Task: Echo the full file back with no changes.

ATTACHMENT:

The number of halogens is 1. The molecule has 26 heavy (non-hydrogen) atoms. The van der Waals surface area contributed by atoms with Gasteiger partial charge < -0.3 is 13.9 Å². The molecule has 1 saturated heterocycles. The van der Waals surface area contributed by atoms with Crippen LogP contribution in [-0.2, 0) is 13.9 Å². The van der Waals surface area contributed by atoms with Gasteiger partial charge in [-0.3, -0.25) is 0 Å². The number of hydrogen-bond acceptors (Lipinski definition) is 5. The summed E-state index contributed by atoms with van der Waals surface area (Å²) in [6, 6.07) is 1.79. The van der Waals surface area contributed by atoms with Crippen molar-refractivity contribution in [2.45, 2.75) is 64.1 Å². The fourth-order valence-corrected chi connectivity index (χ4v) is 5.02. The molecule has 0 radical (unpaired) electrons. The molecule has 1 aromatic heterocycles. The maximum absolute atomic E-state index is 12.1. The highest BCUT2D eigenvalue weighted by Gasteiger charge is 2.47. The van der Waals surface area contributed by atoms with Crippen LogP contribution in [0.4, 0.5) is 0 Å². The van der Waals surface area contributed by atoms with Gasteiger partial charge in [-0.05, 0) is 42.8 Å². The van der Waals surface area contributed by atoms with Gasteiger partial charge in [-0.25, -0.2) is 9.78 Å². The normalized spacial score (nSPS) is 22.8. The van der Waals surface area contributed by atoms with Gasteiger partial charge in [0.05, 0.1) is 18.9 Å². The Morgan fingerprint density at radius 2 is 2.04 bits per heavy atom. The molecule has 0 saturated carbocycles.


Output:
The number of halogens is 1. The molecule has 26 heavy (non-hydrogen) atoms. The van der Waals surface area contributed by atoms with Gasteiger partial charge < -0.3 is 13.9 Å². The molecule has 1 saturated heterocycles. The van der Waals surface area contributed by atoms with Crippen LogP contribution in [-0.2, 0) is 13.9 Å². The van der Waals surface area contributed by atoms with Gasteiger partial charge in [-0.3, -0.25) is 0 Å². The number of hydrogen-bond acceptors (Lipinski definition) is 5. The summed E-state index contributed by atoms with van der Waals surface area (Å²) in [6, 6.07) is 1.79. The van der Waals surface area contributed by atoms with Crippen molar-refractivity contribution in [2.45, 2.75) is 64.1 Å². The fourth-order valence-corrected chi connectivity index (χ4v) is 5.02. The molecule has 0 radical (unpaired) electrons. The molecule has 1 aromatic heterocycles. The maximum absolute atomic E-state index is 12.1. The highest BCUT2D eigenvalue weighted by Gasteiger charge is 2.47. The van der Waals surface area contributed by atoms with Crippen LogP contribution in [0.4, 0.5) is 0 Å². The van der Waals surface area contributed by atoms with Gasteiger partial charge in [-0.05, 0) is 42.8 Å². The van der Waals surface area contributed by atoms with Gasteiger partial charge in [-0.25, -0.2) is 9.78 Å². The normalized spacial score (nSPS) is 22.8. The van der Waals surface area contributed by atoms with Gasteiger partial charge in [0.05, 0.1) is 18.9 Å². The Morgan fingerprint density at radius 2 is 2.04 bits per heavy atom. The molecule has 0 saturated carbocycles.